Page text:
In an era of declining attendances in mainstream denominations in Australia and New Zealand, it’s easy to be discouraged by the cry that the church is dying. Some in the LCA say we must hold firm to our traditions in order to survive; others believe change is critical. There is a call for renewal. But is renewal something we instigate or is it what God and his Spirit do in his church? And what does it really mean? As we reflect through Lent in the lead-up to the ultimate story of renewal – the resurrection, Pastor Noel Due explores what renewal means for the future of the church. And he finds it in a vineyard.
by Noel Due
My forebears started growing grapes in the Barossa Valley in South Australia about 170 years ago.
Nearly 200 years into winemaking in Australia, we’ve learned a bit. If my long-dead relatives could return, they’d be flabbergasted at the mechanised, industrialised, and drip-irrigated world our vineyards have become.
Not that any of that is bad. I reckon my grandfather would be pretty envious.
But moving from hand, horse and homestead to motors, machinery and multinationals as the means of production hasn’t changed what’s actually happening. The basics are still the same. Ploughing, planting, pruning and picking are still essential. And of course the other things: weed and pest control; frost and fungus protection; and an experienced eye to read the vines and the weather.
But, even after the harvest, there’s still more.
Crushing and fermenting, filtering and fining, ageing and bottling. Then selling to all parts of the globe.
There’s no point in growing premium Barossa shiraz or cabernet unless you do those things. And no return on your investment.
Vines and vineyards are long-standing biblical images.
Yet, when you look at it, the emphasis is not on the vine or the vineyard as things in themselves. The Owner is always the main one in the picture.
It is God who plants his vineyard. God who prunes his vine. God who promises a harvest. God who sends showers of rain. And God who uproots, displaces and grafts in new stock.
Nothing in the vineyard imagery lets us settle back in comfort and ease.
From the vine’s point of view, it’s all pretty tough.
Some vines have to be cut back to the roots, so infected have they become with fungal dieback. Some vineyards are totally ripped up, to be replanted with more vibrant stock, or a different grape variety. The vines are cut into. Grafts are inserted.
Pruning is not an optional extra, it’s a necessity.
And who’d want to be a bunch of grapes at the end of it all? You only get to look good for a few weeks until it all goes to mush. Stripped from the vine, crushed, and torn to shreds. Death is never pretty. But the wine is amazing!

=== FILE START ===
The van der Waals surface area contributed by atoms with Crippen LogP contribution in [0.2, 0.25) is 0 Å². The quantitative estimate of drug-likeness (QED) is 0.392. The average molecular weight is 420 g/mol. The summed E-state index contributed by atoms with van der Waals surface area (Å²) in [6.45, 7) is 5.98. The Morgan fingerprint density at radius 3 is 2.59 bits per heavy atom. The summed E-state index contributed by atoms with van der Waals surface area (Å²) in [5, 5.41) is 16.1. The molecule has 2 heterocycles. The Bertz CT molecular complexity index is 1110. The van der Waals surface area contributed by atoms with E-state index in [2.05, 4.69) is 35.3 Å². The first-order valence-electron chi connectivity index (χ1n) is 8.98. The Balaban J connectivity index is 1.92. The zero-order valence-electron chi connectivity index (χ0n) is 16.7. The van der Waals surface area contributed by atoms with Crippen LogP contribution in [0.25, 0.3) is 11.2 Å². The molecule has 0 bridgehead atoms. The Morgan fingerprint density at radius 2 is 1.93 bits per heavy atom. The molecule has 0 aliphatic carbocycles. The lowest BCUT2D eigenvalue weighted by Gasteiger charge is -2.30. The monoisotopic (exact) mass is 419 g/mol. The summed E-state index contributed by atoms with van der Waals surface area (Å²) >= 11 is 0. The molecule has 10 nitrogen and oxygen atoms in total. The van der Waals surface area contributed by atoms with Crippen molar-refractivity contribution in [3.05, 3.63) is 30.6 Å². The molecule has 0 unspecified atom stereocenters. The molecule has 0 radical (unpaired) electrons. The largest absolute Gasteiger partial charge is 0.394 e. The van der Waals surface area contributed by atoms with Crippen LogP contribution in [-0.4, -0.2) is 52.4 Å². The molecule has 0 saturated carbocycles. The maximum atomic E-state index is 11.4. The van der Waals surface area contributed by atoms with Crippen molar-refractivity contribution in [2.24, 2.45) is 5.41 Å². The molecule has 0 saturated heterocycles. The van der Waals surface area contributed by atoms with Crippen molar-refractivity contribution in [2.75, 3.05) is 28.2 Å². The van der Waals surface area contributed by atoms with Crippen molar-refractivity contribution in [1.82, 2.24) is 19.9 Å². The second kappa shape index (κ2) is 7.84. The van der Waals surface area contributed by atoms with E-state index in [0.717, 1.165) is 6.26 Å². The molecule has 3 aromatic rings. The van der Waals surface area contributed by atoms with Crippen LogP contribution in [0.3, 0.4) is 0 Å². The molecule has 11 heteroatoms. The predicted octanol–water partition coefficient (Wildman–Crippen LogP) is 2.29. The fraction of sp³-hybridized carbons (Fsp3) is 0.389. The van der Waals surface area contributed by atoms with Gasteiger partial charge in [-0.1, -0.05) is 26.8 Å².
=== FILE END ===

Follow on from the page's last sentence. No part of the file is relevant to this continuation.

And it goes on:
Why all this? Because that’s what renewal looks like.
It looks like that wherever you encounter it in the Bible, and it looks like that wherever you encounter it in church history.
Every year – vintage upon vintage – we witness an enacted parable of the way God deals with his people, for the sake of the world.
It’s not for nothing that the Holy Spirit is associated with very elemental forces: fire, wind and water chief among them.
The Holy Spirit is ‘the Lord, the Giver of Life’. As Lord, he’s not under our control. As the Giver of Life, he does everything in conjunction with the Father and the Son to bring life to the world. To bring life to the church, for the sake of the world.
We have to be honest. Things are pretty dire in the LCA vineyard. Whichever set of statistics you look at, we’re in what some would call terminal decline. We still carry a recognised brand name – Lutheran schools; Lutheran aged care; Lutheran Community Care or Lutheran Services, for example – but at a congregational and parish level it appears that we’re heading over a cliff.
Much of my work with congregations and pastors highlights the sense of desperation. How do we keep the doors open? How do we get our missing generations back? How to get more people to join us? What program can we run? Where can we find people to run it? Where will we find a pastor? What if we can’t get one? Or afford one?
Try anything. Try everything! Something has to work.
But what if God has us here precisely because this is where we need to be? What if he doesn’t want us to fix it, because he’s got something else in mind?
What if he is not so interested in keeping the doors open, as to blow us all out of doors into the world? What if his presence is not a cosy fire to warm ourselves, but a blaze to consume the chaff that’s clogging our gears? What if he’s not so interested in sending showers of blessing on us, but intends to baptise the world in the love of his Son?
Is there any gospel here?
The first part is this: God loves the world so much he will persist in lopping his church until he’s done. The harvest is guaranteed. It’s just that we can’t get there without the ploughing, pruning, weeding and crushing.
He’s in the business of renewing his people for the sake of the world. We can be sure of that.
Do we trust him?
Rev Dr Noel Due is the LCA’s Pastor for New and Renewing Churches.